top of page
  • LEAD360 Mag

Black Leaders Matter: Creating Success for Black Corporate America

Updated: Nov 29, 2021

The recent tragedies against Black Americans that have fueled the latest Black Lives Matter Movement have inspired LEAD360 to expand and communicate our Black Leaders Matter Movement in the form of our Executive Think Tank.

LEAD360 realizes that organizations, including ours, have spent a great deal of time discovering the “why” of the inequities that exist in the corporate world and have not focused adequately on implementing measurable solutions to address them. The Think Tank is our catalyst for inverting the model to focus mainly on solutions.

Simply put, now is the time for action. Below is an executive summary for our article “Now is the Time” that captures the background and rationale for what Dr. Lisa Coleman of NYU describes as “disruptively innovative diversity.” The following section contains an executive summary of LEAD360’s research, involving over 150 middle managers and executive leaders. 

Executive Summary the LEAD360 Executive Think Tank - We applaud the great work of Michael C. Hyter, Chief Diversity Officer for Korn Ferry, and the Executive Leadership Council for taking an exhaustive look at the rationale for the lack of profit and loss roles for Black corporate leaders. The Korn Ferry research confirms our earlier findings and creates an even broader finding for our agile approaches.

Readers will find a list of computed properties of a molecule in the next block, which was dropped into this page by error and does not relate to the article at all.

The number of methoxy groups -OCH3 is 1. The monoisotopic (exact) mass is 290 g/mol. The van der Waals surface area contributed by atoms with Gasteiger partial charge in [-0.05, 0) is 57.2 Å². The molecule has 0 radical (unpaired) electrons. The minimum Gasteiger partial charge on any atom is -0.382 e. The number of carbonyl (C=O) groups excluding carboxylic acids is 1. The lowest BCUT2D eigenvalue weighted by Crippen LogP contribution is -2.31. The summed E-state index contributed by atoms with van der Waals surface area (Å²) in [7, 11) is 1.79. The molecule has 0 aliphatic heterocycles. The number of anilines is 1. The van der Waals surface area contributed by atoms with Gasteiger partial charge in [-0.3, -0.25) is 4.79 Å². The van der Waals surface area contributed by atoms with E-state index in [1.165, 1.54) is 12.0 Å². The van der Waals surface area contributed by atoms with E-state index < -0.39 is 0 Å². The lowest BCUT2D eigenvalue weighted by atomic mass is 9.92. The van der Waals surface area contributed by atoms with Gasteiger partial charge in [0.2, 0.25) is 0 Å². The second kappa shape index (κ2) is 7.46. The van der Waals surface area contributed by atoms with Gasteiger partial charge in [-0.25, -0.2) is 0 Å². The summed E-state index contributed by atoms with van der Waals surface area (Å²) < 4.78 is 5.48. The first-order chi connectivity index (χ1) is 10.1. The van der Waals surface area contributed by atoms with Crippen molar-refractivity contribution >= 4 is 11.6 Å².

In 2012, we began to focus our efforts on how to create success for Black executives. Organizations such as Liberty Mutual, Gilead, Whirlpool, EA Sports, Medtronic, Genentech, New York University, Georgetown University, and others helped launch this effort.

Since 2012, LEAD360 has collaborated with successful Black corporate and academic leaders to create what is now known as our LEAD360 Executive Think Tank. The purpose of our first session, held at Cornell University, was to understand why Black executives have a difficult time converting their education, training, and experience into E-suite and C-suite roles. The team determined that significant challenges existed in five major areas: 

  • C-Suite Sponsorship & Support

  • External Executive Education

  • Bias in hiring, promotion, and job sustainability

  • Fearfulness of Black Executives to mentor the next generation